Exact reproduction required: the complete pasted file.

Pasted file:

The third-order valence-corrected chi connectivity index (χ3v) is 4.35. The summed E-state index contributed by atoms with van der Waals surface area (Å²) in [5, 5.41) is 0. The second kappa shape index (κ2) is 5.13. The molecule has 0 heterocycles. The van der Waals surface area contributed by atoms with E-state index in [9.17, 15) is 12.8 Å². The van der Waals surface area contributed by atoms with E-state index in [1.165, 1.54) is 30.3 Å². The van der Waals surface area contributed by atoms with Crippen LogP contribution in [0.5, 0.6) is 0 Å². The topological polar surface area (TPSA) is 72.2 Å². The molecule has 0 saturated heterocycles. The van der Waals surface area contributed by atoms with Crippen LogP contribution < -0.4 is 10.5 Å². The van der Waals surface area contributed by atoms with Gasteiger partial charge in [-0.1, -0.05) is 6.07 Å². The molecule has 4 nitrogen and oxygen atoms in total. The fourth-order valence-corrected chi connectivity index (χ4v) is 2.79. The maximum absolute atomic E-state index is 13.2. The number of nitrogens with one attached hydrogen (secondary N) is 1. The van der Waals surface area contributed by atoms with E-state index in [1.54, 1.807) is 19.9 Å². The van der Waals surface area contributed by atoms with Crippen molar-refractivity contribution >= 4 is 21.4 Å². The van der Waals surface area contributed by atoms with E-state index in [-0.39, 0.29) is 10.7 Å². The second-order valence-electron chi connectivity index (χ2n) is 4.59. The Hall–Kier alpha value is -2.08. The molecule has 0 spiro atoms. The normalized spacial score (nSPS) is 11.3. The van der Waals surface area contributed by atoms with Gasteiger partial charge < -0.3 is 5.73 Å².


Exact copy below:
The third-order valence-corrected chi connectivity index (χ3v) is 4.35. The summed E-state index contributed by atoms with van der Waals surface area (Å²) in [5, 5.41) is 0. The second kappa shape index (κ2) is 5.13. The molecule has 0 heterocycles. The van der Waals surface area contributed by atoms with E-state index in [9.17, 15) is 12.8 Å². The van der Waals surface area contributed by atoms with E-state index in [1.165, 1.54) is 30.3 Å². The van der Waals surface area contributed by atoms with Crippen LogP contribution in [0.5, 0.6) is 0 Å². The topological polar surface area (TPSA) is 72.2 Å². The molecule has 0 saturated heterocycles. The van der Waals surface area contributed by atoms with Crippen LogP contribution < -0.4 is 10.5 Å². The van der Waals surface area contributed by atoms with Gasteiger partial charge in [-0.1, -0.05) is 6.07 Å². The molecule has 4 nitrogen and oxygen atoms in total. The fourth-order valence-corrected chi connectivity index (χ4v) is 2.79. The maximum absolute atomic E-state index is 13.2. The number of nitrogens with one attached hydrogen (secondary N) is 1. The van der Waals surface area contributed by atoms with E-state index in [1.54, 1.807) is 19.9 Å². The van der Waals surface area contributed by atoms with Crippen molar-refractivity contribution >= 4 is 21.4 Å². The van der Waals surface area contributed by atoms with E-state index in [-0.39, 0.29) is 10.7 Å². The second-order valence-electron chi connectivity index (χ2n) is 4.59. The Hall–Kier alpha value is -2.08. The molecule has 0 spiro atoms. The normalized spacial score (nSPS) is 11.3. The van der Waals surface area contributed by atoms with Gasteiger partial charge < -0.3 is 5.73 Å².